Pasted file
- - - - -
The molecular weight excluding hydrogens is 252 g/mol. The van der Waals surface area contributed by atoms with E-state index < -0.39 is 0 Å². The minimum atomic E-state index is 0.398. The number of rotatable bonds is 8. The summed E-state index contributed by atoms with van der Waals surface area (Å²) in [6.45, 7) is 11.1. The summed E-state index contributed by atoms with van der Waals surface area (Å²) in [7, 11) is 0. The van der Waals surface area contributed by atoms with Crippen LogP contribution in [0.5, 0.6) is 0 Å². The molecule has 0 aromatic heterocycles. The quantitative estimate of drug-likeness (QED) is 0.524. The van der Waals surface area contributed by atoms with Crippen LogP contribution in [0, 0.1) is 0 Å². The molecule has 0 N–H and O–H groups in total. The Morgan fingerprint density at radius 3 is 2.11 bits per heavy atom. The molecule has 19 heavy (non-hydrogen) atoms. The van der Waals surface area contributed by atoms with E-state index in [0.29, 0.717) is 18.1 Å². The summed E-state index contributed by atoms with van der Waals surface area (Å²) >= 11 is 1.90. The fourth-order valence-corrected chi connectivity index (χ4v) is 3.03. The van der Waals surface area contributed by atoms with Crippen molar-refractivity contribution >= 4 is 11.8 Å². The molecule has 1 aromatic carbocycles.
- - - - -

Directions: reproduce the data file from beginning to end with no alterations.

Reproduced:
The molecular weight excluding hydrogens is 252 g/mol. The van der Waals surface area contributed by atoms with E-state index < -0.39 is 0 Å². The minimum atomic E-state index is 0.398. The number of rotatable bonds is 8. The summed E-state index contributed by atoms with van der Waals surface area (Å²) in [6.45, 7) is 11.1. The summed E-state index contributed by atoms with van der Waals surface area (Å²) in [7, 11) is 0. The van der Waals surface area contributed by atoms with Crippen LogP contribution in [0.5, 0.6) is 0 Å². The molecule has 0 aromatic heterocycles. The quantitative estimate of drug-likeness (QED) is 0.524. The van der Waals surface area contributed by atoms with Crippen LogP contribution in [0, 0.1) is 0 Å². The molecule has 0 N–H and O–H groups in total. The Morgan fingerprint density at radius 3 is 2.11 bits per heavy atom. The molecule has 19 heavy (non-hydrogen) atoms. The van der Waals surface area contributed by atoms with E-state index in [0.29, 0.717) is 18.1 Å². The summed E-state index contributed by atoms with van der Waals surface area (Å²) >= 11 is 1.90. The fourth-order valence-corrected chi connectivity index (χ4v) is 3.03. The van der Waals surface area contributed by atoms with Crippen molar-refractivity contribution >= 4 is 11.8 Å². The molecule has 1 aromatic carbocycles.